If you didn’t see this in the news, it’s not too surprising. This content creation and distribution game is changing quickly.
Twitter now has a deal with the NFL to broadcast games online. This is the latest big deal – not financially (it’s actually a smallish deal for the NFL), but this is another ‘the beginning of the end for pay / traditional broadcast TV.’
We have seen other providers try to replicate / re-broadcast terrestrial and pay TV online (usually by subscription), but this is different. This is an existing, large-scale platform with huge influence and a built-in user base. This is the same reason Facebook Live is important. You already have a user base, one that’s not leaving your platform anytime soon (they are invested), and now you have their attention.
Also it shows that the NFL is “taking a risk” here by on putting it up online. Only it’s not necessarily the risky thing. It’s the safe thing. Everything is moving online, so maybe the plan to get in early and make sure your platform’s foundation in the new space is solid. It’s the illusion of risk, but, inevitably, digital space is where content is going.
The perceived risk is that we don’t know how this stuff is going to be monetized – or that it cannot be monetized at the same level everyone is used to. But the truth is every time you jump into a new medium, the monetization is going to change. If you can’t get on board with that, you are going to get left behind (this means you, music industry).
The second piece that’s important to note when moving online is traditional TV ad dollars are going away – not tomorrow, but it’s definitely not going to be here forever. The NFL knows this might happen, so they are going to a place where they can have targeted marketing sales – where you can get info on all your viewers and data on their viewing habits – something that is critical going forward and is largely unavailable under traditional broadcast media.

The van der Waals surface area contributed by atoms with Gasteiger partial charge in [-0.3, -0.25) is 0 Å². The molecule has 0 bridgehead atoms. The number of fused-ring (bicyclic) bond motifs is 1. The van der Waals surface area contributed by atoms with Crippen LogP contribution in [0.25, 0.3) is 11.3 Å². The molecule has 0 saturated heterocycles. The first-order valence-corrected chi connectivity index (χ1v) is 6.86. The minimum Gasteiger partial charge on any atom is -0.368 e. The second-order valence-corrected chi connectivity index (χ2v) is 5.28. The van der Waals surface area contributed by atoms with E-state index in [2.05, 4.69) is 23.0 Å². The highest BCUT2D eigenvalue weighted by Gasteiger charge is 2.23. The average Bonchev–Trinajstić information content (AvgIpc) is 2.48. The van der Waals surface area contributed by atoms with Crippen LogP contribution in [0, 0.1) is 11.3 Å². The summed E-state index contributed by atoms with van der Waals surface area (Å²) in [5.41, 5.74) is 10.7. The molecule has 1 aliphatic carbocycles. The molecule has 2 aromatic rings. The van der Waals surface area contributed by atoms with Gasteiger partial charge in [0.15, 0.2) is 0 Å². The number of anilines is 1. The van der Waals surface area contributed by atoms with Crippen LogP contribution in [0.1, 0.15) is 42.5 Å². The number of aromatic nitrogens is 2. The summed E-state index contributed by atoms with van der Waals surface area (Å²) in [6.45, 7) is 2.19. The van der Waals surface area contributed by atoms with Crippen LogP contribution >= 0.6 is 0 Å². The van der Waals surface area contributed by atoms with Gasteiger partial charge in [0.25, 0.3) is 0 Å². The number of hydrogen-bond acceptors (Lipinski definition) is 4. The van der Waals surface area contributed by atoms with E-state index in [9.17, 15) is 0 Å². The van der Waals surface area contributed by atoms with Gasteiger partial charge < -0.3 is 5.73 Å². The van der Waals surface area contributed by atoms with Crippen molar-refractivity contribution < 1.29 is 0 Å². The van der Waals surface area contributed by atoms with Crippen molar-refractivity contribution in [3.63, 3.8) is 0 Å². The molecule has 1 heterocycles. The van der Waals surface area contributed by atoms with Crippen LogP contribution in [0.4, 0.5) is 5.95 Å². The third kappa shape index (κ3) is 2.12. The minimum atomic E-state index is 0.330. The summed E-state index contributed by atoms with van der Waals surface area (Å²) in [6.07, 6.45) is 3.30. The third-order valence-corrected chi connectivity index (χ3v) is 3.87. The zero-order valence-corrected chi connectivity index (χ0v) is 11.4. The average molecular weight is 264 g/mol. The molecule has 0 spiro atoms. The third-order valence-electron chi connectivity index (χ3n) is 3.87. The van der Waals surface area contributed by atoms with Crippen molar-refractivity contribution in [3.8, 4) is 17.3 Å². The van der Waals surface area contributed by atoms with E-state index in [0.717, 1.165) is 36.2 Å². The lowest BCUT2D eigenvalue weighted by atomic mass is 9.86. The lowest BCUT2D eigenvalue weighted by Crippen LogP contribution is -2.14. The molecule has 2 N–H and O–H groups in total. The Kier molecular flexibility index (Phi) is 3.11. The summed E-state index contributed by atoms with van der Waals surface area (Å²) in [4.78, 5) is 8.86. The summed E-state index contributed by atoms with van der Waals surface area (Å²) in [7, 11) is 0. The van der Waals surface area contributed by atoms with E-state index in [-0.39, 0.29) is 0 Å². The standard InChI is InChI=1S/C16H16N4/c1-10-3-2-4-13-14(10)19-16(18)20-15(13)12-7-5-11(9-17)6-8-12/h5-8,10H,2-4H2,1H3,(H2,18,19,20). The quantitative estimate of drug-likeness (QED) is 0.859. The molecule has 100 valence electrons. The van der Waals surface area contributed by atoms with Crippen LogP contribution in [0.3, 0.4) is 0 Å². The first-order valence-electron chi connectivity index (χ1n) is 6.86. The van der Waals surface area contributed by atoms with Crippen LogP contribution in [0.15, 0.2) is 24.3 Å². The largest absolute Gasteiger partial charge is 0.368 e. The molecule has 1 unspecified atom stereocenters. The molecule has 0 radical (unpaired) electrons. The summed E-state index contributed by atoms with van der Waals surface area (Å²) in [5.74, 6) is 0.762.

Live events are basically the last hope that broadcast and pay TV have, all that keeps a chunk of the market attached to their pipelines. Right now, you can’t watch sports games on digital except through expensive digital subscriptions – this NFL/Twitter deal is changing how we understand live event broadcasting. You will be able to interact and watch Twitter feeds pertaining to your content – it’s simultaneously incorporating the concept of second screen and folding it into the content to keep eyeballs there.
The NFL isn’t the first big sport to distribute online – lots of MMA is already in the space. The UFC actively promotes their undercards and airs them solely online to gain awareness for their TV and pay-per-view, but it also gets people used to the space and will have them ready to transition when the UFC moves to all digital (and probably becomes even more profitable because the distribution deals are more lucrative).
If all this sounds boring and you need the TL:DR – the NFL is putting some of their games online – on Twitter. This is one less reason for audiences to be attached to traditional broadcast and pay TV. It also gives audience content in a new format that can potentially improve the experience (if it’s done right).
Here’s the original article: